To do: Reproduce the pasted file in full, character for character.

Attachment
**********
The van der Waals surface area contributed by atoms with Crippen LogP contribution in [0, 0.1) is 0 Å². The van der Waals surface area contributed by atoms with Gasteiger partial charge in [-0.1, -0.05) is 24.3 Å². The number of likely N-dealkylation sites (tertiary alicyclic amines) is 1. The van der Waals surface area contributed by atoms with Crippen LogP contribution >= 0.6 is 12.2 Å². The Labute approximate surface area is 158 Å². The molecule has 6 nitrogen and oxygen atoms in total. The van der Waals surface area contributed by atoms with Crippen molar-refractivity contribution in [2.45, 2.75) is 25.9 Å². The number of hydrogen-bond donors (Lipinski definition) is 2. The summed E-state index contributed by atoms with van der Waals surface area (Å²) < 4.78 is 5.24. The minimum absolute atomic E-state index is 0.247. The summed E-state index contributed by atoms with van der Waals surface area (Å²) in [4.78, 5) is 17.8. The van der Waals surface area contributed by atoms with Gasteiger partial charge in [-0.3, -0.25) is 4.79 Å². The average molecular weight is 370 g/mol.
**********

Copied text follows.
The van der Waals surface area contributed by atoms with Crippen LogP contribution in [0, 0.1) is 0 Å². The van der Waals surface area contributed by atoms with Gasteiger partial charge in [-0.1, -0.05) is 24.3 Å². The number of likely N-dealkylation sites (tertiary alicyclic amines) is 1. The van der Waals surface area contributed by atoms with Crippen LogP contribution >= 0.6 is 12.2 Å². The Labute approximate surface area is 158 Å². The molecule has 6 nitrogen and oxygen atoms in total. The van der Waals surface area contributed by atoms with Crippen molar-refractivity contribution in [2.45, 2.75) is 25.9 Å². The number of hydrogen-bond donors (Lipinski definition) is 2. The summed E-state index contributed by atoms with van der Waals surface area (Å²) < 4.78 is 5.24. The minimum absolute atomic E-state index is 0.247. The summed E-state index contributed by atoms with van der Waals surface area (Å²) in [4.78, 5) is 17.8. The van der Waals surface area contributed by atoms with Gasteiger partial charge in [-0.3, -0.25) is 4.79 Å². The average molecular weight is 370 g/mol.